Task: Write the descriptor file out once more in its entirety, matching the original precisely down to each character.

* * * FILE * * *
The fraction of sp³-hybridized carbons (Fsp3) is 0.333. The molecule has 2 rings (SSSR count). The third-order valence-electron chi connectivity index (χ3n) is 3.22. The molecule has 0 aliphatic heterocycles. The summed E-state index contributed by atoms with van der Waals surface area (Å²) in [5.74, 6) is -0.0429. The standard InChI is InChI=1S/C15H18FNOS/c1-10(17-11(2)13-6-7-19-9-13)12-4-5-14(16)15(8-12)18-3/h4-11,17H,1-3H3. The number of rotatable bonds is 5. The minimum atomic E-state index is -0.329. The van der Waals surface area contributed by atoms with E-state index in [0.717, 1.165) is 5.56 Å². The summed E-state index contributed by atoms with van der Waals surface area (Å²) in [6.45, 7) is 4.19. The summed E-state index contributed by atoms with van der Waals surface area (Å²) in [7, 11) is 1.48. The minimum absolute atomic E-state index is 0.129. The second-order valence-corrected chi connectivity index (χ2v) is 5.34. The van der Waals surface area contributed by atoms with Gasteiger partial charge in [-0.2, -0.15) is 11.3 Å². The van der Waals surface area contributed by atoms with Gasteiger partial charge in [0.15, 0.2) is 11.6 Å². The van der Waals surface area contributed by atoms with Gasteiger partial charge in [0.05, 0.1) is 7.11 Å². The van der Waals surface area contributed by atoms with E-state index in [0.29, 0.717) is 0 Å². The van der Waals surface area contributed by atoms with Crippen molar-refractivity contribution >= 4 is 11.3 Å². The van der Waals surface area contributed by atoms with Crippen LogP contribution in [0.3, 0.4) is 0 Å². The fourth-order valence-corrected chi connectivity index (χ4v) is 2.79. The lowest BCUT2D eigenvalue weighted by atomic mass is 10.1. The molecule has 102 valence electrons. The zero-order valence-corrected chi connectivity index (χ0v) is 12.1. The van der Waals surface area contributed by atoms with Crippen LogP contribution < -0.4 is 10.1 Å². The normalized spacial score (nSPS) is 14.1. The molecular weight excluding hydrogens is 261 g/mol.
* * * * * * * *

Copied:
The fraction of sp³-hybridized carbons (Fsp3) is 0.333. The molecule has 2 rings (SSSR count). The third-order valence-electron chi connectivity index (χ3n) is 3.22. The molecule has 0 aliphatic heterocycles. The summed E-state index contributed by atoms with van der Waals surface area (Å²) in [5.74, 6) is -0.0429. The standard InChI is InChI=1S/C15H18FNOS/c1-10(17-11(2)13-6-7-19-9-13)12-4-5-14(16)15(8-12)18-3/h4-11,17H,1-3H3. The number of rotatable bonds is 5. The minimum atomic E-state index is -0.329. The van der Waals surface area contributed by atoms with E-state index in [0.717, 1.165) is 5.56 Å². The summed E-state index contributed by atoms with van der Waals surface area (Å²) in [6.45, 7) is 4.19. The summed E-state index contributed by atoms with van der Waals surface area (Å²) in [7, 11) is 1.48. The minimum absolute atomic E-state index is 0.129. The second-order valence-corrected chi connectivity index (χ2v) is 5.34. The van der Waals surface area contributed by atoms with Gasteiger partial charge in [-0.2, -0.15) is 11.3 Å². The van der Waals surface area contributed by atoms with Gasteiger partial charge in [0.15, 0.2) is 11.6 Å². The van der Waals surface area contributed by atoms with Gasteiger partial charge in [0.05, 0.1) is 7.11 Å². The van der Waals surface area contributed by atoms with E-state index in [0.29, 0.717) is 0 Å². The van der Waals surface area contributed by atoms with Crippen molar-refractivity contribution >= 4 is 11.3 Å². The van der Waals surface area contributed by atoms with Crippen LogP contribution in [0.3, 0.4) is 0 Å². The fourth-order valence-corrected chi connectivity index (χ4v) is 2.79. The lowest BCUT2D eigenvalue weighted by atomic mass is 10.1. The molecule has 102 valence electrons. The zero-order valence-corrected chi connectivity index (χ0v) is 12.1. The van der Waals surface area contributed by atoms with Crippen LogP contribution < -0.4 is 10.1 Å². The normalized spacial score (nSPS) is 14.1. The molecular weight excluding hydrogens is 261 g/mol.